I. Remember all posts and departments in a company
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1. Accounts Dept. n.  department responsible for administering a company’s financial affairs
2. A.G.M. UK abbr. Annual General Meeting of a company’s shareholders
3. Board of directors n. group of people chosen to establish policy for and control a company
4. Chairman UK n. person who heads a Board of Directors; head of a company; chairperson
5. Director n. a member of the board of directors
6. Executive officer US n. person managing the affairs of a corporation - chief executive officer (CEO)n.
7. Headquarters n. a company’s principal or main office or centre of control
8. Manager n. person responsible for day-to-day running of a dept.; executive officerUS
9. Managing director UK n. senior director after the chairman responsible for day-to-day direction
10. Marketing Dept. n. department that puts goods on market, inc. packaging, advertising etc
11. organisation chart n. a table or plan showing a company’s structure graphically
12. Personnel Dept. n. department responsible for recruitment and welfare of staff or employees
13. President US n. the highest executive officer of a company; head of a company
14. Production Dept. n. department responsible for physical creation of product
15. Purchasing Dept. n. department responsible for finding and buying everything for a company
16. R & D Department n. department responsible for Research and Development of (new) products
17. reception n. the place where visitors and clients report on arrival at a company
18. Sales Department n. department responsible for finding customers and making sales
19. Shareholder n. person who holds or owns shares in or a part of a company or corporation
20. Vice President US n. any of several executive officers, each responsible for a separate division

II. Explain the words in bold:

The management structure of companies or corporations is rather complex. The simplest is that envisaged by English, Belgian, Italian, and Scandinavian law, by which the shareholders of the company periodically elect a Board of Directors who collectively manage the company’s affairs and reach decisions by a majority vote but also have the right to delegate any of their powers, or even the whole management of the company’s business, to one or more of their number. Under this regime it is common for a managing directorto be appointed, often with one or more assistant managing directors, and for the Board of Directors to authorize them to enter into all transactions needed for carrying on the company’s business, subject only to the general supervision of the board and to its approval of particularly important measures, such as issuing shares or bonds or borrowing. The U.S. system is a development of this basic pattern. By the laws of most states it is obligatory for the Board of Directors elected periodically by the shareholders to appoint certain executive officers, such as the president, vice president, treasurer, and secretary. The latter two have no management powers and fulfill the administrative functions that in an English company are the concern of its secretary; but the president and in his absence the vice president have by law or by delegation from the Board of Directors the same full powers of day-to-day management as are exercised in practice by an English managing director.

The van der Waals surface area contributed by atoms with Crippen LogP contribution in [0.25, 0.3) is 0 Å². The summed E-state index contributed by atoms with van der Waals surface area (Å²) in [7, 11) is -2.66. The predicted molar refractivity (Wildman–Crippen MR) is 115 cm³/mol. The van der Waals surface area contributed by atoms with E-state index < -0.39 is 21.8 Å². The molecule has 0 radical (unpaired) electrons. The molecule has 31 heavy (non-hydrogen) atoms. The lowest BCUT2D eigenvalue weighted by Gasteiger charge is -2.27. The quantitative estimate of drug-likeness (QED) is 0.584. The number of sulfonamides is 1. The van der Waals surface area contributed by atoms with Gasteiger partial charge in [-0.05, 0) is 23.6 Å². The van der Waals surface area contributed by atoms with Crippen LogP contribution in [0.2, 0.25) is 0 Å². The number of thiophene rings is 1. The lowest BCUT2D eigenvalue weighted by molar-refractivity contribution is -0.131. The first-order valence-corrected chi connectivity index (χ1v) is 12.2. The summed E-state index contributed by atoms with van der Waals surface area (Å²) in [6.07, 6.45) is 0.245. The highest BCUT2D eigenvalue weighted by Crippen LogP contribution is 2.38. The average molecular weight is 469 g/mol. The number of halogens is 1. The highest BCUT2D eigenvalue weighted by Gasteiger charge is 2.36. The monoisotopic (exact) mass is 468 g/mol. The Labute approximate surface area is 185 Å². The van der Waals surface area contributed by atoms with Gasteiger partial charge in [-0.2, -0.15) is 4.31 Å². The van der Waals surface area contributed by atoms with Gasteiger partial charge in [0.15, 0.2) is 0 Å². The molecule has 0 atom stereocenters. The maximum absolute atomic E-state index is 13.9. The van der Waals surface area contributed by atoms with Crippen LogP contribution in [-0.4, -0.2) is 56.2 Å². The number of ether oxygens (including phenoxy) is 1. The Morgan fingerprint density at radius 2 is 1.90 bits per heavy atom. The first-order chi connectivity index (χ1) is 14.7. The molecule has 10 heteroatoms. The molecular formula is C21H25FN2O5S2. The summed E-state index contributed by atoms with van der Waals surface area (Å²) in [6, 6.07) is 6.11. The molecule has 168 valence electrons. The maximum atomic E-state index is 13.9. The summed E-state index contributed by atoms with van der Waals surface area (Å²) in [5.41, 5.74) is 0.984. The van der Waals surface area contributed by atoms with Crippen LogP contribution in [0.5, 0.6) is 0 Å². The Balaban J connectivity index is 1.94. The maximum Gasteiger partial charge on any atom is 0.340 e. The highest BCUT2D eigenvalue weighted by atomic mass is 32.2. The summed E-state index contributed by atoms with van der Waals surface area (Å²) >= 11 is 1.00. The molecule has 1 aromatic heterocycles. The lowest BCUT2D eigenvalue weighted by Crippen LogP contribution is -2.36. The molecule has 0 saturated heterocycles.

Jeremy Fitzerald, Management, Black Cat Publishing, 2001, p. 74

B. Describing  a company

I. Read this description and complete the information below:

Micropol AT is a highly profitable software company with a workforce of over 1,000 and an annual turnover of $300 million. Its main products are application programs for industry as well as for educational institutions. Its many customers include small and medium-sized companies, government departments as well as students.

The company was founded in Santa Monica, California, in 1978. The original founders, Karen Sawyer and Lee Heng, were still students when they went into business. Their idea was only to earn some extra money. Micropol began to grow rapidly and by 1980 turnover was over $4m.

Initially the company worked on the area of Software Consulting. However, in 1982 Sawyer and Heng introduced the first version of the Adword word-processing program. It was an immediate success. Students liked it because it was easier to use than other programs on the market.

In 1985 Lee Heng left Micropol and set up his own company, Intertrack. Karen Sawyer is still Company President and thinks that Micropol has a bright future. The company has ambitious plans. There are plans for a joint venture with Katio, the leading Japanese computer firm.

From Wikipedia, the Free Encyclopedia

Name of Company ________________

Activities _______________________

Workforce __________ Location ____________ Turnover ____________

Profits _____________ Market ______________ Plans _______________

II. Group work

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